In accordance with challenge #3, I intended to show this plan to my mentor when we met for coffee this morning, but we're both very sick, so we had to cancel. We've rescheduled for next week, and I'll definitely show it to her then.

To meet challenge #4, I spent some time playing with my electronic calendar system, and I have now blocked off 60 minutes every day except for one (long story). This morning, when writing time came, I closed my office door and started on my pre-tenure sabbatical application. I was able to write nearly 1,000 words in an hour, and I think I've set things up well for the next writing hour. Obviously, I hope to actually write more than 60 minutes a day on some days. This semester, my Friday schedule is very open, so I'm hoping that consistent writing on Mon-Thur will set me up for a very productive day at the end of the week. Who knows, I may even get well ahead of my schedule!

Challenge #5 - yeah, we're getting into touchy-feely territory again. I promise I'll be compassionate and curious about my resistence, or whatever.

Finally, on to the last challenge: committing myself to a supportive community. In the past, I've tried writing groups and they didn't work for me. I found Rockquemore's post on supportive communities extremely helpful in this regard. She describes many types of writing groups. I don't need a traditional writing group to read my work, I need someone to keep me honest about my writing time. Rockquemore describes a "Writing Accountability Group", a group in which each person declares, on a weekly basis:
1) my goals for last week were _______, 2) I did/did not meet them, 3) if I didn't meet them, it’s because of _______ and 4) my writing goals for next week are _______
Just that brief moment of accountability, I believe, could do wonders.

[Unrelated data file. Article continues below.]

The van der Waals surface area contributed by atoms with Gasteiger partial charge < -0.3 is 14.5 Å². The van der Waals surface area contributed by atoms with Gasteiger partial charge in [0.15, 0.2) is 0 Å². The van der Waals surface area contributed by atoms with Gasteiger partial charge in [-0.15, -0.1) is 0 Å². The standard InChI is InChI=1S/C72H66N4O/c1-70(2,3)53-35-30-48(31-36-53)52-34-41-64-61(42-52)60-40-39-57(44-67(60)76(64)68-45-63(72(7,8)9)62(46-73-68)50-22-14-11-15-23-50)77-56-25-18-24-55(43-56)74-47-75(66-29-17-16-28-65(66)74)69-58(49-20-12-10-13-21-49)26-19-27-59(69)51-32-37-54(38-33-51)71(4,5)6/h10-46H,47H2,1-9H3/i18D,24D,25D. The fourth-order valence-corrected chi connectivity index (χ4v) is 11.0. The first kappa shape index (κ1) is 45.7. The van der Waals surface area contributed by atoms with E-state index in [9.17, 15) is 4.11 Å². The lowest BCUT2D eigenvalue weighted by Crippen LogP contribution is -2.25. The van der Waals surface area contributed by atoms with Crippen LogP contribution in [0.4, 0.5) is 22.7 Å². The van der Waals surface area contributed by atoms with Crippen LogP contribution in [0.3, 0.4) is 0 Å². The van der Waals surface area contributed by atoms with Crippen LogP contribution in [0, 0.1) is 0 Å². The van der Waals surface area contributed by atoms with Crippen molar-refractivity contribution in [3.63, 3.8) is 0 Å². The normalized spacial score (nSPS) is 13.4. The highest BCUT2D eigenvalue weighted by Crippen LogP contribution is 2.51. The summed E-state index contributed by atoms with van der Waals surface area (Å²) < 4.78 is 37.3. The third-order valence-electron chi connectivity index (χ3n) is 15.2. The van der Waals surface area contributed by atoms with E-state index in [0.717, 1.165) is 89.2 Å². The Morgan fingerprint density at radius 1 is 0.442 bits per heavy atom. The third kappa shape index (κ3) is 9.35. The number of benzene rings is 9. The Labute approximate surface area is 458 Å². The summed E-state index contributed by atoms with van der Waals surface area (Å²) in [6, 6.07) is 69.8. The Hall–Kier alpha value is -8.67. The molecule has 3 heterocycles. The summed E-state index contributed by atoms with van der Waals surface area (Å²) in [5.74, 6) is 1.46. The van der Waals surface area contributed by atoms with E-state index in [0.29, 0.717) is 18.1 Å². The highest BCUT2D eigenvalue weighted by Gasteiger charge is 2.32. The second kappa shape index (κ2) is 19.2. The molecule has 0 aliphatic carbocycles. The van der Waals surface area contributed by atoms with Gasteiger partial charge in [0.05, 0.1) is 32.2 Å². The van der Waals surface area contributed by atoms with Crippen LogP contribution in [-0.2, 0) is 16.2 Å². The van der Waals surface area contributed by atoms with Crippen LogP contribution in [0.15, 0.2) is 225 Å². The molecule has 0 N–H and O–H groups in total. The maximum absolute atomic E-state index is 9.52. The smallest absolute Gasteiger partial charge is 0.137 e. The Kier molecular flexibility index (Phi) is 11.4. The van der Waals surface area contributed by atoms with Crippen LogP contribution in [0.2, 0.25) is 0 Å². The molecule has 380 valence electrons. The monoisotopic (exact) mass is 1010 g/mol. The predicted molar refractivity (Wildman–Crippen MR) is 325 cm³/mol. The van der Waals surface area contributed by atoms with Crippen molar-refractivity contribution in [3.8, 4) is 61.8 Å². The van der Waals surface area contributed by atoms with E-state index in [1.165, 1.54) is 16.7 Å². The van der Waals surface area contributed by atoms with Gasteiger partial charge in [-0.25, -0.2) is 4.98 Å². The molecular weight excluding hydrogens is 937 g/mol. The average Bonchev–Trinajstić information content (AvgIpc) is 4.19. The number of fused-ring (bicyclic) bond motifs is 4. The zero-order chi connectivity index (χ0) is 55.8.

So, I see two options for creating a writing accountability group. One is to do a weekly writing accountability post on this blog, and to encourage any readers to join me. Anyone interested?

The other option would be to do a weekly post on Facebook, which might be annoying to a lot of my old high school acquaintances, but would have the advantage of making me feel accountable in a way that an anonymous blog post would not. On the other hand, a lot of my colleagues are Facebook friends, and if I start posting a string of failed writing weeks, it could affect how I'm perceived on campus, even my tenure case.

So, what do you all think? Accountability blog posts, or Facebook posts, or - heck, why not? - both?


  1. I think I'll join you!! I checked out the original link, which had some great suggestions.

    Facebook gets tricky. You'd be inviting all of your Facebook friends to scrutinize your work life. Either it's none of their business (and you don't want their opinion), or your university colleagues might wonder if they NEED to keep an eye on you. Undoubtedly some of these people are trustworthy friends/colleagues/mentors who will empathize, but you can't be selective enough with posts. That said, I think it's nice when people post work-related successes. Hard to see how that could hurt--and everyone enjoys a pat on the back after accomplishing something!

    Peace and productivity,

  2. yay! I'm glad you'll join me. It's been working well so far, so I'm hoping to keep it up. I've always been one of those "work in large chunks of time" people, and I know you're more the type who can get a lot done in short chunks. I want to be more like you in this regard! We'll see how it goes. This morning's writing hour got me about 700 words, and I'm still going.